Naming, Self-Ownership and Identity in Beloved

The main characters in Toni Morrison's "Beloved" are former slaves; their main struggle, after having been stripped of their humanity and identity by the white men who owned them, is to reclaim self-ownership and form identities independent of those forced upon them by their owners under the system of slavery. Morrison uses the themes of naming and renaming to demonstrate the power of defining that slavery allows whites to hold over blacks, to assert that slavery as an institution rather than individual slave owners are responsible for crushing the identities of those who suffered under it, and to illustrate the struggle for blacks to stake out an independent identity after slavery.

The institution of slavery grants Mr. and Mrs. Garner, the owners of Sweet Home, the power to name their slaves. Although Morrison portrays the Garners as generally benign in comparison to other slave owners, their demeanor is largely irrelevant; it is not slave owners as individuals, but slavery as a system that oppresses and exploits the main characters, undermining their ability to form identities of their own. Whatever the Garners' intentions, their position over the slaves means that Paul D and his brothers inevitably lack...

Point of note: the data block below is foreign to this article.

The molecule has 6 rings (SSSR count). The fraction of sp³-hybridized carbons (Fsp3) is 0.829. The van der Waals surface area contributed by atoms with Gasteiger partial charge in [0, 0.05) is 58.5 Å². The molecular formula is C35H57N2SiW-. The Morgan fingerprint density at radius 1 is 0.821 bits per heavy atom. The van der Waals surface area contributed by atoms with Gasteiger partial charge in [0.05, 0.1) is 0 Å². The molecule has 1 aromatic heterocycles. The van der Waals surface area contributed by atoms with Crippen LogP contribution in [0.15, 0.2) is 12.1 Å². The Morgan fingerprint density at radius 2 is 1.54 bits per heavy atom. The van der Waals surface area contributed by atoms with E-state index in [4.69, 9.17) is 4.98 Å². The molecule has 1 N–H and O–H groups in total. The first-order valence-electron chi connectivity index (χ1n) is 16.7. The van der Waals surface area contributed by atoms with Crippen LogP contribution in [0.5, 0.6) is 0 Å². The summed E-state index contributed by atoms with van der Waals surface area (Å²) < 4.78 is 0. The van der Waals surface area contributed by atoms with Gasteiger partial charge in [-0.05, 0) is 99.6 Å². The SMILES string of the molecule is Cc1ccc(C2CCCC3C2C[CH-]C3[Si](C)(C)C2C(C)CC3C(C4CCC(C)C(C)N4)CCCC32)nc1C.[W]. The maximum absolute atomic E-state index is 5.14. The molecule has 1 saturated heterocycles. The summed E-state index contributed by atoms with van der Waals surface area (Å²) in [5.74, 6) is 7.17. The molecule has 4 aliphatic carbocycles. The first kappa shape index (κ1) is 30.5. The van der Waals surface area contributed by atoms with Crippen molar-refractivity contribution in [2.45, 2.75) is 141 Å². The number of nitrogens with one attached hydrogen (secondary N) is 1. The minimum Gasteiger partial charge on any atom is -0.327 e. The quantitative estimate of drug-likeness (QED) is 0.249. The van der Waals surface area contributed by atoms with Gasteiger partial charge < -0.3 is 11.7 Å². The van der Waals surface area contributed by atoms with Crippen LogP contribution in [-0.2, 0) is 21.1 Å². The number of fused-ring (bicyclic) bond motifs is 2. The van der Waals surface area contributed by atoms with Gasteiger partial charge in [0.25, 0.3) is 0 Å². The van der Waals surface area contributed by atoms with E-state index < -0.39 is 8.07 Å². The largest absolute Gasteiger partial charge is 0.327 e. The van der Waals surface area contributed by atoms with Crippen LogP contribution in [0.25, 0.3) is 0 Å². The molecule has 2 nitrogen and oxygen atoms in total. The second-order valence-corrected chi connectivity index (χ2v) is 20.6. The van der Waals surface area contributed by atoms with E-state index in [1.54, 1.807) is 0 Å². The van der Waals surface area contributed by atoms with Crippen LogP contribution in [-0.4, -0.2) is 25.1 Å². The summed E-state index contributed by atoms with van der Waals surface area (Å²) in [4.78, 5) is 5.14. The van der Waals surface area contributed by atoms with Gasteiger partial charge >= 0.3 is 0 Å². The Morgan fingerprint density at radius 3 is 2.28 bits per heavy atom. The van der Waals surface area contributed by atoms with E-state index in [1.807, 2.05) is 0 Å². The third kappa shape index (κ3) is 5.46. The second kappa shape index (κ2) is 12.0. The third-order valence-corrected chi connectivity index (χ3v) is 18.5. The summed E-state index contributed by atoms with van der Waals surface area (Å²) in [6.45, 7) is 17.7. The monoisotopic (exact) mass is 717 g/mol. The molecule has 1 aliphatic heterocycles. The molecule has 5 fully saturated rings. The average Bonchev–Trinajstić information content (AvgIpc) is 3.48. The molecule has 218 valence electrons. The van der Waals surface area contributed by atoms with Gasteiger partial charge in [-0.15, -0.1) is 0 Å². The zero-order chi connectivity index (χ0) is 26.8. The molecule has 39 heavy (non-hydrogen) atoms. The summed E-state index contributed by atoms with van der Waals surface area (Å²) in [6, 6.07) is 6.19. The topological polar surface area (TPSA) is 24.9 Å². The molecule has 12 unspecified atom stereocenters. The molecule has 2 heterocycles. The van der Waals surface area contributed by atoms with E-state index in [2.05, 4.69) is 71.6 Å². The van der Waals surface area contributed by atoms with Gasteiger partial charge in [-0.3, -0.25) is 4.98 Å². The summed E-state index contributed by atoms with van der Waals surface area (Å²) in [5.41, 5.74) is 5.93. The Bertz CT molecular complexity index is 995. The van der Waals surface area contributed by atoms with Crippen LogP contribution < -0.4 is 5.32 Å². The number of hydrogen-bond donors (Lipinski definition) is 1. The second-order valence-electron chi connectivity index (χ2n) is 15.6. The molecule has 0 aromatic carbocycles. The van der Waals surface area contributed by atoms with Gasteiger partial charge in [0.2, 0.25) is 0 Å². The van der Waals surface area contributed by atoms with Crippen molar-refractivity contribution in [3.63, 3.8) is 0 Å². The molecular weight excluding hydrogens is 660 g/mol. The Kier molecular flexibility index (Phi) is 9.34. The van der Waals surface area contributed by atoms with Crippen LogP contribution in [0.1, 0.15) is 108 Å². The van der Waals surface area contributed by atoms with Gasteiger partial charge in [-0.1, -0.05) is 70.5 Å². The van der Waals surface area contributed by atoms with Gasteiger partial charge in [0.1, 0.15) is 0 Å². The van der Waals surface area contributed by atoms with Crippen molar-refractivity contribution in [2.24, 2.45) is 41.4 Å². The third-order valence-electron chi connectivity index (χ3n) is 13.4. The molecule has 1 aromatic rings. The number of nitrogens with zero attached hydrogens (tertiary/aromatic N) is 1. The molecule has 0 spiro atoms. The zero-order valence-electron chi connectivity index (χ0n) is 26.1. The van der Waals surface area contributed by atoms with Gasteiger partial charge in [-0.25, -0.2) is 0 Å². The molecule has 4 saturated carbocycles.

Join Now to View Premium Content

GradeSaver provides access to 716 study guide PDFs and quizzes, 4046 literature essays, 1380 sample college application essays, 161 lesson plans, and ad-free surfing in this premium content, “Members Only” section of the site! Membership includes a 10% discount on all editing orders.

Join Now

Already a member? Log in